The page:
“Don’ rightly know how it come ’bout. Lemme see! De bes’ I ‘member my nex’ Marster was Pres’dent Jefferson Davis hisse’f. Only he warnt no pres’dent den. He was jus’ a tall quiet gent’man wid a pretty young wife what he married in Natchez. Her name was Miss Varina Howell, an’ he sho’ let her have her way. I spec I’s de only one livin’ whose eyes ever seed ’em bofe. I talked wid her when dey come in de big steamboat. ‘Fore us got to de big house, I tol’ her all ’bout de goins’-on on de plantations. She was a fine lady. When I was a boy ’bout thirteen years old dey took me up de country toward Vicksburg to a place call Briarsfield. It mus’-a been named for her old home in Natchez what was called ‘de Briars.’ I didn’ b’long to Marse Jeff no great while, but I aint never fo’git de look of ‘im. He was always calm lak an’ savin’ on his words. His wife was jus’ de other way. She talked more dan a-plenty.
“I b’lieves a bank sol’ us nex’ to Marse L.Q. Chambers. I ‘members him well. I was a house-servant an’ de overseer dassent hit me a lick. Marster done lay de law down. Mos’ planters lived on dey plantations jus’ a part o’ de year. Dey would go off to Saratogy an’ places up nawth. Sometimes Marse L.Q. would come down to de place wid a big wagon filled wid a thousan’ pair o’ shoes at one time. He had a nice wife. One day whilst I was a-waitin’ on de table I see old Marse lay his knife down jus’ lak he tired. Den he lean back in his chair, kinda still lak. Den I say, ‘What de matter wid Marse L.Q.?’ Den dey all jump an’ scream an’, bless de Lawd, if he warnt plumb dead.
“Slaves didn’ know what to ‘spec from freedom, but a lot of ’em hoped dey would be fed an’ kep’ by de gov’ment. Dey all had diffe’nt ways o’ thinkin’ ’bout it. Mos’ly though dey was jus’ lak me, dey didn’ know jus’ zackly what it meant. It was jus’ somp’n dat de white folks an’ slaves all de time talk ’bout. Dat’s all. Folks dat ain’ never been free don’ rightly know de feel of bein’ free. Dey don’ know de meanin’ of it. Slaves like us, what was owned by quality-folks, was sati’fied an’ didn’ sing none of dem freedom songs. I recollec’ one song dat us could sing. It went lak dis:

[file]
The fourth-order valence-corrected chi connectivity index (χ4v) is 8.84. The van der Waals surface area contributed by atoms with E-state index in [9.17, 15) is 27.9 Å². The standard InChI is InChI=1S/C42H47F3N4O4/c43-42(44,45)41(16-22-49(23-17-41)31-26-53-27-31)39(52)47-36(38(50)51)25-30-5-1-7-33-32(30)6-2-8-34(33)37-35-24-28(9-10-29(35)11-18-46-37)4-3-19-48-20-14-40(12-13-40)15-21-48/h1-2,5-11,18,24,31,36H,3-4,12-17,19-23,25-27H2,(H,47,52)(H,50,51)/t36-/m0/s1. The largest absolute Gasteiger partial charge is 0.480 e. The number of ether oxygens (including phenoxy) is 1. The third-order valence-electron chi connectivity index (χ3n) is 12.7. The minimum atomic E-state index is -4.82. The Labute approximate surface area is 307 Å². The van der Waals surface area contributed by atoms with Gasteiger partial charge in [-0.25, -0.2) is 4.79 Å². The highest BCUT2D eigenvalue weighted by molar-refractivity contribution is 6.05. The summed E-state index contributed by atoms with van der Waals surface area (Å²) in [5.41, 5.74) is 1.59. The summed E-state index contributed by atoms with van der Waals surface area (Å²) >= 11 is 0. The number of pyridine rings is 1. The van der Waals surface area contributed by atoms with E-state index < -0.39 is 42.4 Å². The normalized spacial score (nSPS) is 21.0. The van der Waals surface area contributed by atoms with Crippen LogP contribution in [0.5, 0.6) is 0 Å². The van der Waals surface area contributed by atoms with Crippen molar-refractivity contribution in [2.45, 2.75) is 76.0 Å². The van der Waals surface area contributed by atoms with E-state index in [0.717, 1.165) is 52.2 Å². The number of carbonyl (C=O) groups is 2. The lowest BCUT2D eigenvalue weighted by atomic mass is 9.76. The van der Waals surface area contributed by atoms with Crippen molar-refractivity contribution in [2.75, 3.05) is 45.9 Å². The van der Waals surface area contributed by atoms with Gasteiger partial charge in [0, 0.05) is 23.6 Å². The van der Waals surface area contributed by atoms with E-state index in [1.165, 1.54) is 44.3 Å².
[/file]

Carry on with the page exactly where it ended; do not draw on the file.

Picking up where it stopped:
‘Drinkin’ o’ de wine, drinkin’ o’ de wine,
Ought-a been in heaven three-thousan’ yeahs
A-drinkin’ o’ dat wine, a-drinkin’ o’ dat wine.’
Us could shout dat one.
“I was a grown-up man wid a wife an’ two chillun when de War broke out. You see, I stayed wid de folks til ‘long cum de Yanks. Dey took me off an’ put me in de War. Firs’, dey shipped me on a gunboat an’, nex’, dey made me he’p dig a canal at Vicksburg. I was on de gunboat when it shelled de town. It was turrible, seein’ folks a-tryin’ to blow each other up. Whilst us was bull-doggin’ Vicksburg in front, a Yankee army slipped in behin’ de Rebels an’ penned ’em up. I fit[FN: fought] at Fort Pillow an’ Harrisburg an’ Pleasant Hill an’ ‘fore I was ha’f through wid it I was in Ba’timore an’ Virginny.
“I was on han’ when Gin’l Lee handed his sword to Gin’l Grant. You see, Miss, dey had him all hemmed in an’ he jus’ natchelly had to give up. I seen him stick his sword up in de groun’.
“Law! It sho’ was turrible times. Dese old eyes o’ mine seen more people crippled an’ dead. I’se even seen ’em saw off legs wid hacksaws. I tell you it aint right, Miss, what I seen. It aint right atall.
“Den I was put to buryin’ Yankee sojers. When nobody was lookin’ I stript de dead of dey money. Sometimes dey had it in a belt a-roun’ dey bodies. Soon I got a big roll o’ foldin’ money. Den I come a-trampin’ back home. My folks didn’ have no money but dat wuthless kin’. It was all dey knowed ’bout. When I grabbed some if it an’ throwed it in de blazin’ fiah, dey thought I was crazy, ’til I tol’ ’em, ‘dat aint money; it’s no ‘count!’ Den I give my daddy a greenback an’ tol’ him what it was.
“Aftah de War was over de slaves was worse off dan when dey had marsters. Some of ’em was put in stockades at Angola, Loosanna[FN: Louisiana], an’ some in de turrible corral at Natchez. Dey warnt used to de stuff de Yankees fed ’em. Dey fed’ em wasp-nes’ bread, ‘stead o’ corn-pone an’ hoe cake, an’ all such lak. Dey caught diseases an’ died by de hund’eds, jus’ lak flies. Dey had been fooled into thinkin’ it would be good times, but it was de wors’ times dey ever seen. Twant no place for ’em to go; no bed to sleep on; an’ no roof over dey heads. Dem what could git back home set out wid dey min’s made up to stay on de lan’. Mos’ of dey mistis’ took ’em back so dey wuked de lan’ ag’in. I means dem what lived to git back to dey folks was more’n glad to wuk! Dey done had a sad lesson. Some of ’em was worse’n slaves after de War.